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Chemical signals and reconstruction of life strategies from ancient human bones and teeth - problems and perspectives

Chemical signals and reconstruction of life strategies from ancient human bones and teeth - problems and perspectives

Chemical analyses of historical and prehistoric bone material provide us with a complex body of knowledge in bioarcheological studies. These can be used for reconstructing diet, migration, climate changes and the weaning process. The analysis of enamel, dentin and bones allows researchers to gather data on life strategies of an individual by retrospectively tracing his ontogenetic phases. This is made possible through knowledge of the mineralization periods of permanent and deciduous teeth while simultaneously taking account of differences between enamel, dentin and bone remodelling rates, dependent on the age of the individual. Yet, the large interpretative potential of isotope analyses of bone material is severely limited by diagenesis. The accurate recording of diagenetic changes in historical human bone material is a current main trend in bioarcheological research. Today, a highly specialised set of research tools is used for verifying whether bones unearthed at archeological sites are suitable for isotope tests. Isotope determinations are pivotal in this research as reconstructions of paleodiets or migrations of our ancestors can be based only on material that has been maintained intact in sufficient proportions post mortem.

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Light Stable Isotope Analysis of Diet in Corded Ware Culture Communities: Święte, Jarosław District, South-Eastern Poland

REFERENCES Ambrose S.H. 1990 Preparation and characterization of bone and tooth collagen for isotopic analysis. Journal of Archaeological Science 17: 431-451. 1993 Isotopic analysis of paleodiets: methodological and interpretative considerations. In: M.K. Sandford (Eds) Investigations of Ancient Human Tissue Chemical Analyses in Anthropology, 59-130. Langhorne. Ambrose S. H., Krigbaum J. 2003 Bone chemistry and bioarchaeology. Journal of Anthropological Archaeology 22: 193-199. Bednarek R., Jankowski M. 2014 Charakterystyka

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Radicals initiated by gamma rays in selected amino acids and collagen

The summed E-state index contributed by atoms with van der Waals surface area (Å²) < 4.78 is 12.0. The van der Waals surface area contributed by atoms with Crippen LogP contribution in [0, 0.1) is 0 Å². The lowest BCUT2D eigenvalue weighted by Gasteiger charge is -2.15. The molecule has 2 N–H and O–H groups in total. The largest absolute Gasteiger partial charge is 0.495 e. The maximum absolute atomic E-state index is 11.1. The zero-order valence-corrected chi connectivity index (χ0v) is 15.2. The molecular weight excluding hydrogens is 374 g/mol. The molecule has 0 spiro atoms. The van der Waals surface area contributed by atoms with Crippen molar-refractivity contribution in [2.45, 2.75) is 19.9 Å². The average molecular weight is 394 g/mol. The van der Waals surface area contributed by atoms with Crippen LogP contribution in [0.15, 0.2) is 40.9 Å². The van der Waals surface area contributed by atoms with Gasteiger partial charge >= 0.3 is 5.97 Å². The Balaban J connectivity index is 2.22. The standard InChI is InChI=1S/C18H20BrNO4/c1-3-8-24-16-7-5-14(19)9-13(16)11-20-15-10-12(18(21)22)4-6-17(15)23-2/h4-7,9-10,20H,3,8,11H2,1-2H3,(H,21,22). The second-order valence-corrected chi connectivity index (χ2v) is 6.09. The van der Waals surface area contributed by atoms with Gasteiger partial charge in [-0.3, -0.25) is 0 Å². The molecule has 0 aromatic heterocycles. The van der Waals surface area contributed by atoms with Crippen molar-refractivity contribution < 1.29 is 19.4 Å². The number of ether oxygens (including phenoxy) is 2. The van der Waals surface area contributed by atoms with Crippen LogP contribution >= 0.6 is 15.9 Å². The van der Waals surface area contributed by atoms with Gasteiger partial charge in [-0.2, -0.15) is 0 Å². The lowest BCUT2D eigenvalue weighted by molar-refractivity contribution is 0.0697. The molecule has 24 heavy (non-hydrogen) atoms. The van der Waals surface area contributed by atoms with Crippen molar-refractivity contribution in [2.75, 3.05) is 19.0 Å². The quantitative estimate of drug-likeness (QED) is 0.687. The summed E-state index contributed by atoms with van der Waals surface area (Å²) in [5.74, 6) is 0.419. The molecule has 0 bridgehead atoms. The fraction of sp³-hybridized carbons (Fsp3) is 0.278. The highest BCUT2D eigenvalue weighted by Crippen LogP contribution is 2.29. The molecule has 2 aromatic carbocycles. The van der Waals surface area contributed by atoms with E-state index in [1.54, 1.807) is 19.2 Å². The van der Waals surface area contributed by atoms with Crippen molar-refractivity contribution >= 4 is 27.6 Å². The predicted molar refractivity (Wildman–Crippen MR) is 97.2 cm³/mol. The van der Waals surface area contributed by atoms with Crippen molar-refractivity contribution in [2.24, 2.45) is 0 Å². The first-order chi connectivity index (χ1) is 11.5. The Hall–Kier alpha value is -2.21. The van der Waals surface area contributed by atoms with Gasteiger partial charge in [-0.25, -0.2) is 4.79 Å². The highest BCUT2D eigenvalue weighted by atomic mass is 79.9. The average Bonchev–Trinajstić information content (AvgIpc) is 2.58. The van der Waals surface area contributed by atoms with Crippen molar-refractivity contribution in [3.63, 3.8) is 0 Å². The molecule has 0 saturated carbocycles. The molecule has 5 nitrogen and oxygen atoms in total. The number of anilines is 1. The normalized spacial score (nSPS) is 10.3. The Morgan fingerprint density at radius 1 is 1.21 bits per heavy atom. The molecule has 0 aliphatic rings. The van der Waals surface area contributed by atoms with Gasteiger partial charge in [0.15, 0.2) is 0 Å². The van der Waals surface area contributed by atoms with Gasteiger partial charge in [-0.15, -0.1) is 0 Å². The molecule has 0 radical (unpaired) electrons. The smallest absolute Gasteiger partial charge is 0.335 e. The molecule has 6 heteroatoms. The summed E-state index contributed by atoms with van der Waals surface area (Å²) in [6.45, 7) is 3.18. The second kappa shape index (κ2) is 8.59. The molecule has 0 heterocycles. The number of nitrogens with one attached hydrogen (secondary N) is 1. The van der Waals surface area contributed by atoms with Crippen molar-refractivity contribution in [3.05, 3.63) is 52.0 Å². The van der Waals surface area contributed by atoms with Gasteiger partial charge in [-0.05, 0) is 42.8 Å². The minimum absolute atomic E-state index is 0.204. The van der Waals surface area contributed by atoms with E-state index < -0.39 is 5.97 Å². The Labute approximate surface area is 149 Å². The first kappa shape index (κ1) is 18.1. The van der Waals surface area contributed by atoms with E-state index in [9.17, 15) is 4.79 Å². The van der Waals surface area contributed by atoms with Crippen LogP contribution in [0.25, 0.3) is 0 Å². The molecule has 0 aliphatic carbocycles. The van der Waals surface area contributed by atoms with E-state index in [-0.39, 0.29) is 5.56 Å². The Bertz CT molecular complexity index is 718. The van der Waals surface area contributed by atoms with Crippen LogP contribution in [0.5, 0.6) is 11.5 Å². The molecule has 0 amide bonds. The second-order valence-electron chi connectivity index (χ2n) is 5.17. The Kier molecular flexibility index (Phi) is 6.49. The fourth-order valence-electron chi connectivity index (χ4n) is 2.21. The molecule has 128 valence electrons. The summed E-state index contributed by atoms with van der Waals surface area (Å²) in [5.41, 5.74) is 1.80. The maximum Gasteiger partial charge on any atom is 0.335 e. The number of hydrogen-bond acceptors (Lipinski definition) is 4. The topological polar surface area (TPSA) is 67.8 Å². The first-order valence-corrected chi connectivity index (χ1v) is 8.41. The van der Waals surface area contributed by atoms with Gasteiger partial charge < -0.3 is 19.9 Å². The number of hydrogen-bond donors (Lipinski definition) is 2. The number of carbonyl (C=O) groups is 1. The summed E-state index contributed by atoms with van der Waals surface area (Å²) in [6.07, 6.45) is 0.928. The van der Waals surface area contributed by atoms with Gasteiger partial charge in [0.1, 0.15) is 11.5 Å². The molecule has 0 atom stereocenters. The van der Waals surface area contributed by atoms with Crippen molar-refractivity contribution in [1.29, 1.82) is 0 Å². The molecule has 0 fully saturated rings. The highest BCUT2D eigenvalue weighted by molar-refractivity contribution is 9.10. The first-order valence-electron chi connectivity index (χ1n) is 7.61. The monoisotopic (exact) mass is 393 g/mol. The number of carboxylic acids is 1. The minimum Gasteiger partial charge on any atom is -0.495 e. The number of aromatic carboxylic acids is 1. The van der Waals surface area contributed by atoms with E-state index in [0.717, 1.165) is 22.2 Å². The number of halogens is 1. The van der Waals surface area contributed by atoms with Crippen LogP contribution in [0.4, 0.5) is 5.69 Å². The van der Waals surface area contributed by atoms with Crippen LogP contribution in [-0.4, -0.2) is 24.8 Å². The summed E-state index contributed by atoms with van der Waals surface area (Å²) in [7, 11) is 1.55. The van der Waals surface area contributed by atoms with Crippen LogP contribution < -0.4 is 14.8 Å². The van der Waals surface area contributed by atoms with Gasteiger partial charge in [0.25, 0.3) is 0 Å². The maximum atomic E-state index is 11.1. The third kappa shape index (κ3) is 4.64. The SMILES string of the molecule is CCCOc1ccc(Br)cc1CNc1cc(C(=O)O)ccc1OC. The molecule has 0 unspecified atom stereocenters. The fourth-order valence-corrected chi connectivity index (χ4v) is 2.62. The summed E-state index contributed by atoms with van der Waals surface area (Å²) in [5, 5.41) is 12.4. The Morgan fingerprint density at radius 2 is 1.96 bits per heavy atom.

-5463.2001.00114.x. 8. Davies, M. J. (2016). Protein oxidation and peroxidation. Biochem . J ., 473 , 805–825. doi.org/10.1042/BJ20151227N. 9. Szpak, P. (2011). Fish bone chemistry and ultra-structure: Implications for taphonomy and stable isotope analysis. J. Arch. Sci. , 38 (12), 3358–3372. doi: 10.1016/j.jas.2011.07.022. 10. Chipara, M., Reyes-Romero, J., Ignat, M., Constantinescu, B., & Secu, C. (2003). ESR studies on collagen irradiated with protons. Polym. Degrad. Stab. , 80 , 45–49. doi.org/10.1016/S0141-3910(02)00381-6. 11. Bowes, J. H

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Diet and society in Poland before the state: stable isotope evidence from a Wielbark population (2nd c. AD)

England by stable isotope analysis. J Archaeol Sci 32:39-48. Murray ML, Schoeninger MJ. 1988. Diet, status, and complex social structure in Iron Age Central Europe: some contributions of the bone chemistry. In: Tribe and polity in late prehistoric Europe. Gibson DB and Geselowitz MN, editors. New York: Plenum Press. 155-76. Nielsen-Marsh CM, Hedges REM. 2000a. Patterns of diagenesis in bone I: effects of site environment. J Archaeol Sci 27:1139-50. Nielsen-Marsh CM, Hedges REM. 2000b. Patterns of diagenesis in bone II

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Strontium isotopes as an indicator of human migration – easy questions, difficult answers

evidence for mobility at the early bronze age cemetery of Singen, Germany. Archaeometry 54(4):752–78. Pate FD, Brodie R, Owen TD. 2002. Determination of geographic origin of unprovenanced Aboriginal skeletal remains in South Australia employing stable carbon and nitrogen isotope analysis. Australian Archaeology 1–7. Pate FD. 1994. Bone chemistry and paleodiet. J Archaeol Method Th1(2):161–209. Porder S, Paytan A, Hadly EA. 2003. Mapping the origin of faunal assemblages using strontium isotopes. Journal Information 29(2). Price TD, Burton JH

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